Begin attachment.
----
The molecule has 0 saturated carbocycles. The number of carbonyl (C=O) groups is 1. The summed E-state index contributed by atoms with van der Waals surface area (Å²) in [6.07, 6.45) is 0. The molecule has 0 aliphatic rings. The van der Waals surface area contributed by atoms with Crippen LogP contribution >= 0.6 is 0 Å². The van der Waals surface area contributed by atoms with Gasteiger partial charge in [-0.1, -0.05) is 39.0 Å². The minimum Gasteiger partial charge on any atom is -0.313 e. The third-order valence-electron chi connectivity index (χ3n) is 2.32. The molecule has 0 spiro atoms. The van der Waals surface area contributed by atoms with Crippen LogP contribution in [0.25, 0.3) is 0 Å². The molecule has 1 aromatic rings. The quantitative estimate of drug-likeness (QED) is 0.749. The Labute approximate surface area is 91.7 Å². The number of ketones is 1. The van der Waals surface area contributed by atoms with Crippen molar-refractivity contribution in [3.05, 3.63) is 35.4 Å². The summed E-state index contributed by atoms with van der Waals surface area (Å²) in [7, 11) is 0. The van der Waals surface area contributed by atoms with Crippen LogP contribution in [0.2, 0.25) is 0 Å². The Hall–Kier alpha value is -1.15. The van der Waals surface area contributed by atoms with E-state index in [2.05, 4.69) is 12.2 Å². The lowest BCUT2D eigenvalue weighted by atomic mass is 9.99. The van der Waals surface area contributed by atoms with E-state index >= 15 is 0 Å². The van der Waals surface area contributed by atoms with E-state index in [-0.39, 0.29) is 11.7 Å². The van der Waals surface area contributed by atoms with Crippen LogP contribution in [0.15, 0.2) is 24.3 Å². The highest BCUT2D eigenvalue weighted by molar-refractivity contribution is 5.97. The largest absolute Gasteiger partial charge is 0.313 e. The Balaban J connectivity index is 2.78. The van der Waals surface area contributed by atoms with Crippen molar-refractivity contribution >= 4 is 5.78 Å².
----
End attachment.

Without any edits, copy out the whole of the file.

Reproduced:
The molecule has 0 saturated carbocycles. The number of carbonyl (C=O) groups is 1. The summed E-state index contributed by atoms with van der Waals surface area (Å²) in [6.07, 6.45) is 0. The molecule has 0 aliphatic rings. The van der Waals surface area contributed by atoms with Crippen LogP contribution >= 0.6 is 0 Å². The van der Waals surface area contributed by atoms with Gasteiger partial charge in [-0.1, -0.05) is 39.0 Å². The minimum Gasteiger partial charge on any atom is -0.313 e. The third-order valence-electron chi connectivity index (χ3n) is 2.32. The molecule has 0 spiro atoms. The van der Waals surface area contributed by atoms with Crippen LogP contribution in [0.25, 0.3) is 0 Å². The molecule has 1 aromatic rings. The quantitative estimate of drug-likeness (QED) is 0.749. The Labute approximate surface area is 91.7 Å². The number of ketones is 1. The van der Waals surface area contributed by atoms with Crippen molar-refractivity contribution in [3.05, 3.63) is 35.4 Å². The summed E-state index contributed by atoms with van der Waals surface area (Å²) in [7, 11) is 0. The van der Waals surface area contributed by atoms with Crippen LogP contribution in [0.2, 0.25) is 0 Å². The Hall–Kier alpha value is -1.15. The van der Waals surface area contributed by atoms with E-state index in [2.05, 4.69) is 12.2 Å². The lowest BCUT2D eigenvalue weighted by atomic mass is 9.99. The van der Waals surface area contributed by atoms with E-state index >= 15 is 0 Å². The van der Waals surface area contributed by atoms with E-state index in [-0.39, 0.29) is 11.7 Å². The van der Waals surface area contributed by atoms with Crippen LogP contribution in [0.15, 0.2) is 24.3 Å². The highest BCUT2D eigenvalue weighted by molar-refractivity contribution is 5.97. The largest absolute Gasteiger partial charge is 0.313 e. The Balaban J connectivity index is 2.78. The van der Waals surface area contributed by atoms with Crippen molar-refractivity contribution >= 4 is 5.78 Å².